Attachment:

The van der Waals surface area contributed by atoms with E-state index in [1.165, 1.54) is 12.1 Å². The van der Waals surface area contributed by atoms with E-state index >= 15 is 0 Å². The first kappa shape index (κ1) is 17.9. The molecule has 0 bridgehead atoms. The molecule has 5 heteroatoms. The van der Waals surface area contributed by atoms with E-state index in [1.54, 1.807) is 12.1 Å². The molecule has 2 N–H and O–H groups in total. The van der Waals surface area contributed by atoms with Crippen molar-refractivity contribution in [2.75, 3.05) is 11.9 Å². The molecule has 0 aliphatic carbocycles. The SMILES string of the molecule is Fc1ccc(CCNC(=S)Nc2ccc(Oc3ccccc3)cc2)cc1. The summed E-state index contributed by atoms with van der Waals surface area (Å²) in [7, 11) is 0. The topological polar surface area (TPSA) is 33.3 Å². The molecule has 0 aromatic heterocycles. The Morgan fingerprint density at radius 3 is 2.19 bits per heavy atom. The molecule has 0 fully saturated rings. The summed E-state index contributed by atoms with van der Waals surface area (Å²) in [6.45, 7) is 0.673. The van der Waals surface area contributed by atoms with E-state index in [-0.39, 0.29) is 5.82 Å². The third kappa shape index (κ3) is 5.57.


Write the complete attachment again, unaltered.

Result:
The van der Waals surface area contributed by atoms with E-state index in [1.165, 1.54) is 12.1 Å². The van der Waals surface area contributed by atoms with E-state index >= 15 is 0 Å². The first kappa shape index (κ1) is 17.9. The molecule has 0 bridgehead atoms. The molecule has 5 heteroatoms. The van der Waals surface area contributed by atoms with E-state index in [1.54, 1.807) is 12.1 Å². The molecule has 2 N–H and O–H groups in total. The van der Waals surface area contributed by atoms with Crippen molar-refractivity contribution in [2.75, 3.05) is 11.9 Å². The molecule has 0 aliphatic carbocycles. The SMILES string of the molecule is Fc1ccc(CCNC(=S)Nc2ccc(Oc3ccccc3)cc2)cc1. The summed E-state index contributed by atoms with van der Waals surface area (Å²) in [7, 11) is 0. The topological polar surface area (TPSA) is 33.3 Å². The molecule has 0 aromatic heterocycles. The Morgan fingerprint density at radius 3 is 2.19 bits per heavy atom. The molecule has 0 fully saturated rings. The summed E-state index contributed by atoms with van der Waals surface area (Å²) in [6.45, 7) is 0.673. The van der Waals surface area contributed by atoms with E-state index in [-0.39, 0.29) is 5.82 Å². The third kappa shape index (κ3) is 5.57.